Family Hospitality

“Look at what I made,” says my son, holding up to me his newest drawing.

I respond, “Just one more second, mommy needs to finish up this email.” 

“Can you look now?”

“Of course, tell me about your picture while I cut up these veggies for dinner?”  

As I cut, he explains his picture to me.  Sometimes it’s a superhero or a scene from his favorite tv show. Sometimes it’s a drawing of him helping me in the kitchen.  Every picture, however, is in some way a description of how he sees himself, what is important to him, what he wants to be like, or how he understands his place in our family. He is looking for affirmation, an opportunity to mutually express our family’s values as well as his own sense of self and belonging. And he finds that affirmation through our family’s practice of hospitality.

Hospitality is a spiritual practice of mutual respect, where all parties are welcomed as valuable contributors to communal goals. Genuine hospitality fosters collaborative relationships where differences are welcomed and appreciated and no one person’s perspective is valued over another’s viewpoint

In families, this means creating spaces where every family member’s unique interests, personal identity, opinions, and skills are not just tolerated but welcomed. Unfortunately, due to the many demands on parents’ and children’s time, energy, and focus, we often forget to practice hospitality with one another on a regular basis. Instead, we bark directions or listen with just half an ear while our child chatters away about their latest passion. In return, our children learn to seek us out only when they need something or have a spare minute between their own activities.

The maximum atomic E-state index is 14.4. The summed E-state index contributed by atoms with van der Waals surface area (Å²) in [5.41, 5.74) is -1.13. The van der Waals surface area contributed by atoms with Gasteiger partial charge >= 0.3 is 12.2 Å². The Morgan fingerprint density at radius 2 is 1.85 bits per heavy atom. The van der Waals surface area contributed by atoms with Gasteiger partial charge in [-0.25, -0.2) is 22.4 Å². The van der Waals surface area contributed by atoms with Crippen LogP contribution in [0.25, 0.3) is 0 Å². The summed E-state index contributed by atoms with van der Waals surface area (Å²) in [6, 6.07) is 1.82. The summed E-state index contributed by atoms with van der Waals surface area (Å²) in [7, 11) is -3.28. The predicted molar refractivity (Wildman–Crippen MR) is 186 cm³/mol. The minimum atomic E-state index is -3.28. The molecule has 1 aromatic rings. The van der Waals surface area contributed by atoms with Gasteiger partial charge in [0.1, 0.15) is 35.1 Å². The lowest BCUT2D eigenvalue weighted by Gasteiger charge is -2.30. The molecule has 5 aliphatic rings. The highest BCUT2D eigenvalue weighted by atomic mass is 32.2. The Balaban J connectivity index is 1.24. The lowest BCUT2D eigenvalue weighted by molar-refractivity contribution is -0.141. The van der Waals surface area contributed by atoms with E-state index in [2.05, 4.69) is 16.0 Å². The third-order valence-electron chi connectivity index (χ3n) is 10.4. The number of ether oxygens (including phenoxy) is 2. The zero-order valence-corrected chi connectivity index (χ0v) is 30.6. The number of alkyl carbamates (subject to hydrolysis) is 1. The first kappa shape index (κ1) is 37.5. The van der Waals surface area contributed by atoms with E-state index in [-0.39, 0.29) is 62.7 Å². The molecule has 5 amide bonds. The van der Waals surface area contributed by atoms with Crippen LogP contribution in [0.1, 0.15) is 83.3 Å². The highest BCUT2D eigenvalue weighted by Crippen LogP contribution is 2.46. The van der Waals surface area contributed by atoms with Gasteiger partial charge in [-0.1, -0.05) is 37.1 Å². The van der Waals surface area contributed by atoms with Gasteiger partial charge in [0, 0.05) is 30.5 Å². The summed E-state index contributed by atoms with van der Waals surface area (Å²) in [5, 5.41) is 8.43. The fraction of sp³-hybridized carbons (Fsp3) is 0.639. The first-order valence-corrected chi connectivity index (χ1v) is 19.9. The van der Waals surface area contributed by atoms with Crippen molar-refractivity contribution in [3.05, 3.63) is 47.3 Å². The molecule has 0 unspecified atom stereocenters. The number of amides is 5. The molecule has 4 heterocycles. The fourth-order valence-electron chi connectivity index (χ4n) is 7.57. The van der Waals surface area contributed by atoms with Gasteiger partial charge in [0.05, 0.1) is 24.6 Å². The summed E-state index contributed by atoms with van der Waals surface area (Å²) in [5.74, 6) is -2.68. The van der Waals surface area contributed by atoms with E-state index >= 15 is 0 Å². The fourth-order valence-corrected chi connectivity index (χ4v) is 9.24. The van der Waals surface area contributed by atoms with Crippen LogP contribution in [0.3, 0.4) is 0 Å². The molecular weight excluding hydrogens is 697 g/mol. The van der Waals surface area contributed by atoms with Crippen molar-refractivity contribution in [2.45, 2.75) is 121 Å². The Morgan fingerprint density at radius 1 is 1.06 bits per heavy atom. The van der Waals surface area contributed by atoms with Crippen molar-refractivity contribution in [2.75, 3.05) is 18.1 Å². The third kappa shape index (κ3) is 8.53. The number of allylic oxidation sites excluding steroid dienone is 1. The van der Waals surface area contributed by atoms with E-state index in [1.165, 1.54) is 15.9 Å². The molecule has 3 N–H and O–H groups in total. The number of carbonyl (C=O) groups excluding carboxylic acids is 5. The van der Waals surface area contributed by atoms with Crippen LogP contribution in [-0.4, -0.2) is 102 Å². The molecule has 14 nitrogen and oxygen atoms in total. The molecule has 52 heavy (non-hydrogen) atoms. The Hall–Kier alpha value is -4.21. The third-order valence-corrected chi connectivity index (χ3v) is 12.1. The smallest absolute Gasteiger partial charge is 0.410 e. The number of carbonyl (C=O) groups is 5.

Here are a few questions to help you reflect on the practice of hospitality that you are modeling in your home.  

  • In what ways has my child felt close to the other members of our family today? When have I felt especially close to my child today?
  • In what ways have I made space for my child to tell me about the things that interest them?
  • Based on observing me, what would my child say are the most important things in my life?
  • Where have you seen your child work collaboratively with other family members today?

When answering these questions, practice self-compassion. Parenting is filled with moments when you feel inadequate, overwhelmed, and maybe even guilty. Instead of feeling like a failure or beating yourself up for what you should have done, let these targeted questions spur different actions as you embrace the practice of family hospitality. 

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